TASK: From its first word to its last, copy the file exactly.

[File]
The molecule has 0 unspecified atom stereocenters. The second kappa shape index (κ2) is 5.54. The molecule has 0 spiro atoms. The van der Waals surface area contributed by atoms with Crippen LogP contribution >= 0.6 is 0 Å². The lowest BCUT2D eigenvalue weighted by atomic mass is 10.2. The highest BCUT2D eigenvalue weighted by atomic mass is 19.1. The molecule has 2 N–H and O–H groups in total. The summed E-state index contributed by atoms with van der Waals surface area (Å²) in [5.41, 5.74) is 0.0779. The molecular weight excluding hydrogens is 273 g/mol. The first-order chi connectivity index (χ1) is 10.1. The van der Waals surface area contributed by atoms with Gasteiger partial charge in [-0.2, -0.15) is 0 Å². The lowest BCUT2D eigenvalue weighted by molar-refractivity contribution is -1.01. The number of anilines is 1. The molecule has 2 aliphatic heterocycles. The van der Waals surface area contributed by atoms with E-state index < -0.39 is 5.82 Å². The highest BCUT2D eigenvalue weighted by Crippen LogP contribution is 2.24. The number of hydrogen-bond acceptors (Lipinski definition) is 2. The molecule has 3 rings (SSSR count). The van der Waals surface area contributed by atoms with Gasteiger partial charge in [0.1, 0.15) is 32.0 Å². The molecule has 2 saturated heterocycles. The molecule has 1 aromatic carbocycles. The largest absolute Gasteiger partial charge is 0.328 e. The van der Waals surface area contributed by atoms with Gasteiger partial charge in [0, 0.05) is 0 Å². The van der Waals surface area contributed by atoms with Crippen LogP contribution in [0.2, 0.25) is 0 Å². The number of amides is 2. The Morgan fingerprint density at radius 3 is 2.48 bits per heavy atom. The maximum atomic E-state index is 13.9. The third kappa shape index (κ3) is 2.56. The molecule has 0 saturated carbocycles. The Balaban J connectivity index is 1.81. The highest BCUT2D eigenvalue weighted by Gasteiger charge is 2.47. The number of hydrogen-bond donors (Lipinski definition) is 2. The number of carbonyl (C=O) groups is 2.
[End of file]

The molecule has 0 unspecified atom stereocenters. The second kappa shape index (κ2) is 5.54. The molecule has 0 spiro atoms. The van der Waals surface area contributed by atoms with Crippen LogP contribution >= 0.6 is 0 Å². The lowest BCUT2D eigenvalue weighted by atomic mass is 10.2. The highest BCUT2D eigenvalue weighted by atomic mass is 19.1. The molecule has 2 N–H and O–H groups in total. The summed E-state index contributed by atoms with van der Waals surface area (Å²) in [5.41, 5.74) is 0.0779. The molecular weight excluding hydrogens is 273 g/mol. The first-order chi connectivity index (χ1) is 10.1. The van der Waals surface area contributed by atoms with Gasteiger partial charge in [-0.2, -0.15) is 0 Å². The lowest BCUT2D eigenvalue weighted by molar-refractivity contribution is -1.01. The number of anilines is 1. The molecule has 2 aliphatic heterocycles. The van der Waals surface area contributed by atoms with E-state index < -0.39 is 5.82 Å². The highest BCUT2D eigenvalue weighted by Crippen LogP contribution is 2.24. The number of hydrogen-bond acceptors (Lipinski definition) is 2. The molecule has 3 rings (SSSR count). The van der Waals surface area contributed by atoms with Gasteiger partial charge in [0.1, 0.15) is 32.0 Å². The molecule has 2 saturated heterocycles. The molecule has 1 aromatic carbocycles. The largest absolute Gasteiger partial charge is 0.328 e. The van der Waals surface area contributed by atoms with Gasteiger partial charge in [0, 0.05) is 0 Å². The van der Waals surface area contributed by atoms with Crippen LogP contribution in [0.2, 0.25) is 0 Å². The number of amides is 2. The Morgan fingerprint density at radius 3 is 2.48 bits per heavy atom. The maximum atomic E-state index is 13.9. The third kappa shape index (κ3) is 2.56. The molecule has 0 saturated carbocycles. The Balaban J connectivity index is 1.81. The highest BCUT2D eigenvalue weighted by Gasteiger charge is 2.47. The number of hydrogen-bond donors (Lipinski definition) is 2. The number of carbonyl (C=O) groups is 2.